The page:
done I may
share it with
you if you
like. I am
a poet
just like you.
You have ears
to listen.
You can write
it all down.
Ink is cheap,
paper too,
it is your
thoughts that have
real value.
Put them all
and create
from all the
beauty that
surrounds you.


Today’s LittleNip:

—Luis Cuauhtémoc Berriozabal

I walked around in my dream
with my hands disappearing.
My head and torso were gone
next. I walked still, until all
that was left were two feet.
They walked a long way. I
awoke to write about this.


Our thanks to Luis Berriozabal for his poetry and artwork today. Good to have you visiting the Kitchen, Luis!
And don't forget our Seed of the Week: Nonsense!



—Original Art by Luis Berriozabal

Photos in this column can be enlarged by
clicking on them once, then clicking on the x
in the top right corner to come back to Medusa.

Would you like to be a SnakePal?
All you have to do is send poetry and/or
photos and artwork to We post
work from all over the world—including
that which was previously published—
and collaborations are welcome.
Just remember:
the snakes of Medusa are always hungry—
for poetry, of course!



Tuesday, March 29, 2022

Red Persuasion

The Composition
—Poetry and Photos by Joyce Odam, Sacramento, CA


emanating out of the last rim of sunset—arms raised in
gestures that could be imploring someone to save them,
or waving last good-byes—faces stricken with calls

we cannot hear—mouths frozen open on those silences
that cover everything—blending together as if conjured
out of the far-red hills that hang in red perspectives

as the sunset deepens—perhaps only cloud shadows,
wavering together like old nightmares, grown so thin
that we know they must be starving. But a tide of dis-

tance is pulling us away, as if we are carried off in time-
less boats, as the red ghosts of sunset stare, and writhe,
and flare with dying light as we drift out of sight of them.


The words are all red
this morning, red for love,
and lack of love, and for the
word itself. Look how intense
they appear on the page—shaped
like that—awkward like that,
meaning what they mean,
even as they question
what they mean.
they are,
as if to win by
their very boldness
—their red persuasion.


Natural redheads. Natural
response. Mirrors confirm.

All eyes go toward, admire,
hair of fiery look.

Audacity of self-assurance.
hair that lifts to light,

has sheen, pulls self and
others in same distraction.

Admiration : Hey...! Red…!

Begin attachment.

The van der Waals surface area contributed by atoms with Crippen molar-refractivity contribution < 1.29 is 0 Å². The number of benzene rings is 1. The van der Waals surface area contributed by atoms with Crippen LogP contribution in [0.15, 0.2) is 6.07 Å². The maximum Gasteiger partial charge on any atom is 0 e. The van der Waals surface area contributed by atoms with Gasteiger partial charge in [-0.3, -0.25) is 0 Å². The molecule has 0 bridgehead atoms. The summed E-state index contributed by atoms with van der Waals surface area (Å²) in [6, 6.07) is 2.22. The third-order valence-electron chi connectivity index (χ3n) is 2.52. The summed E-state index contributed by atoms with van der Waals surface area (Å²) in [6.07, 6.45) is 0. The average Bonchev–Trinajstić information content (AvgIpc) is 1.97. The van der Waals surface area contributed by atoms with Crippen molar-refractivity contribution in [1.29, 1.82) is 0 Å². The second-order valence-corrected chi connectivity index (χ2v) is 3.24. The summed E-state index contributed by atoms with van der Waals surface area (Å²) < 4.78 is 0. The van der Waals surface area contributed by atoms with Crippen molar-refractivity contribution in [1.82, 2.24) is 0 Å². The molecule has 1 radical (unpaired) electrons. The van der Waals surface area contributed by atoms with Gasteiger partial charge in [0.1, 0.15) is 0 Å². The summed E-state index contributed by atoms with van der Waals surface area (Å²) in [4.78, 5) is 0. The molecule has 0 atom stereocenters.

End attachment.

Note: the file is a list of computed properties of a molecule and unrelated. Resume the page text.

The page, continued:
Target for helpless hearts.

love that look. Movies, too.

Little Egyptian bottle.

Promise to cure dullness,
ignite with sexy color.



Lipstick would never
stay on my mouth,

wearing away
as soon as applied—   

even the
liquid black lipstick

of the 1940’s
that went on like nail polish.
I never learned to smoke,

so could not be

leaving my lip-prints
on smoldering white cigarettes.
The Arrival


The family friend stands in the doorway
watching the children play dress-up
from a large tumbled box of clothing
in the open closet.
The girls feel like movie stars
as they costume and pose for each other.

Then they realize he is standing there
watching them
and they grow silly
and don’t know how to act.
They feel a power from his interest.
They say they are hot and thirsty
and ask him to go buy them some ginger ale
from the corner store before it closes.

(prev. pub. in Medusa's Kitchen, 10/16/10)
The Role of Darkness

Something holy lifts us, takes us—
on a long white board to a playful
cemetery where death is a laughing
child, clapping its hands upon our
reality—our yelling falls silent,
we stare at the coming rule
of darkness, full of stars . . .

Mothers ! call us in . . . 

(prev. pub. in Calliope, 1990)



Part of her is broken
by the incompletion of his eyes—a visual
fragmentation from the engrossment of his art.

She holds her child in the cradle of her lap.
Gaze to gaze.
They center their connection.

Inside the composition
she protects her stillness while he
agitates the colors in his desire to complete her.

Color by color he depicts her,
but he cannot touch
the child.

The child is in a white center
that she safeguards with the power of her life.
Her eyes stay centered on the child.

He dare not damage this. It has taken him too long
to be born of her—to let her out of
his mind and free them from the torment of his heart.


You sit in the floor-light
of the lamp and talk to me,

saying how madness claims you.
The doorway outlines you

to a graven performer—
I cannot recede into mind-darkness,

you have it all
at the gesturing end

of your fingers that twist so
in your agitation . . .

while I am the one
in bent and inconsolable sadness,

curving inward to a deafness
while you articulate

and perform
your charming pain for me.
The Candle


My fear talks to me in a different mirror,
haunting my image with his,
if indeed there is a gender.  

His under-voice is a hum in my head
as though thinking to himself
but knowing I hear.

is behind me in the glass
is behind him in the opposite glass.

Why two mirrors
for this? I think. And his eyes
respond. Must I console him? I wonder.


After The Still Life with Ginger Pot II, 1912
—Painting by Piet Mondrian

Lines break apart to explore the center, which is calm,
which is ‘thought’ in moment of ‘clarity’, where a
round thing defines—is defined—a union of answer
and question. The lines maintain their design of being—
whatever they are to meaning, which is not immed-
iate—or meant, which is only chaos of beginning and
continuance. All is relevance seen by blindness, form-
ing the center truth, which is and is not, what you
thought—curved and perfect—circular—on the ledge
that supports it safely, will not let it topple into the
compositional chaos of lines around it, that allows it